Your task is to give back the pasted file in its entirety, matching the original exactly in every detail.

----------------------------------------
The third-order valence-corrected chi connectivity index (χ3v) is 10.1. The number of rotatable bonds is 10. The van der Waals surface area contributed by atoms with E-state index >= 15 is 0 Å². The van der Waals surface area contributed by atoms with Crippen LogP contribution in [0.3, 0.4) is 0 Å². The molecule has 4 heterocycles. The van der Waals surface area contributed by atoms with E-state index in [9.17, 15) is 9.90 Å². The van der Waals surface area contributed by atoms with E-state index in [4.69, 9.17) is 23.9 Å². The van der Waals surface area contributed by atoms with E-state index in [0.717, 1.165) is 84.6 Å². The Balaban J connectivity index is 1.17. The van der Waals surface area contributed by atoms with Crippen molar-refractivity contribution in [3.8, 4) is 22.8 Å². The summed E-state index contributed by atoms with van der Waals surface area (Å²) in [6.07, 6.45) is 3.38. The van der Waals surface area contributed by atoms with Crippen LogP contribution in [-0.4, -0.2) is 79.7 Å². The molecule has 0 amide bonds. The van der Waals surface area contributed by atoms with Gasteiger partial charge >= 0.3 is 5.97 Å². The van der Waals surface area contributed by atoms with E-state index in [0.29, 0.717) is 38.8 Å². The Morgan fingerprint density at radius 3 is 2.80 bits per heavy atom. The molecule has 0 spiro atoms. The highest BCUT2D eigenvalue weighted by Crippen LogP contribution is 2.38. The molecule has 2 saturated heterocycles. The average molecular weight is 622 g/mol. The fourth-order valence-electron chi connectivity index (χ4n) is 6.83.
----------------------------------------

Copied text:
The third-order valence-corrected chi connectivity index (χ3v) is 10.1. The number of rotatable bonds is 10. The van der Waals surface area contributed by atoms with E-state index >= 15 is 0 Å². The van der Waals surface area contributed by atoms with Crippen LogP contribution in [0.3, 0.4) is 0 Å². The molecule has 4 heterocycles. The van der Waals surface area contributed by atoms with E-state index in [9.17, 15) is 9.90 Å². The van der Waals surface area contributed by atoms with E-state index in [4.69, 9.17) is 23.9 Å². The van der Waals surface area contributed by atoms with E-state index in [0.717, 1.165) is 84.6 Å². The Balaban J connectivity index is 1.17. The van der Waals surface area contributed by atoms with Crippen molar-refractivity contribution in [3.8, 4) is 22.8 Å². The summed E-state index contributed by atoms with van der Waals surface area (Å²) in [6.07, 6.45) is 3.38. The van der Waals surface area contributed by atoms with Crippen LogP contribution in [-0.4, -0.2) is 79.7 Å². The molecule has 0 amide bonds. The van der Waals surface area contributed by atoms with Gasteiger partial charge >= 0.3 is 5.97 Å². The van der Waals surface area contributed by atoms with E-state index in [0.29, 0.717) is 38.8 Å². The Morgan fingerprint density at radius 3 is 2.80 bits per heavy atom. The molecule has 0 spiro atoms. The highest BCUT2D eigenvalue weighted by Crippen LogP contribution is 2.38. The molecule has 2 saturated heterocycles. The average molecular weight is 622 g/mol. The fourth-order valence-electron chi connectivity index (χ4n) is 6.83.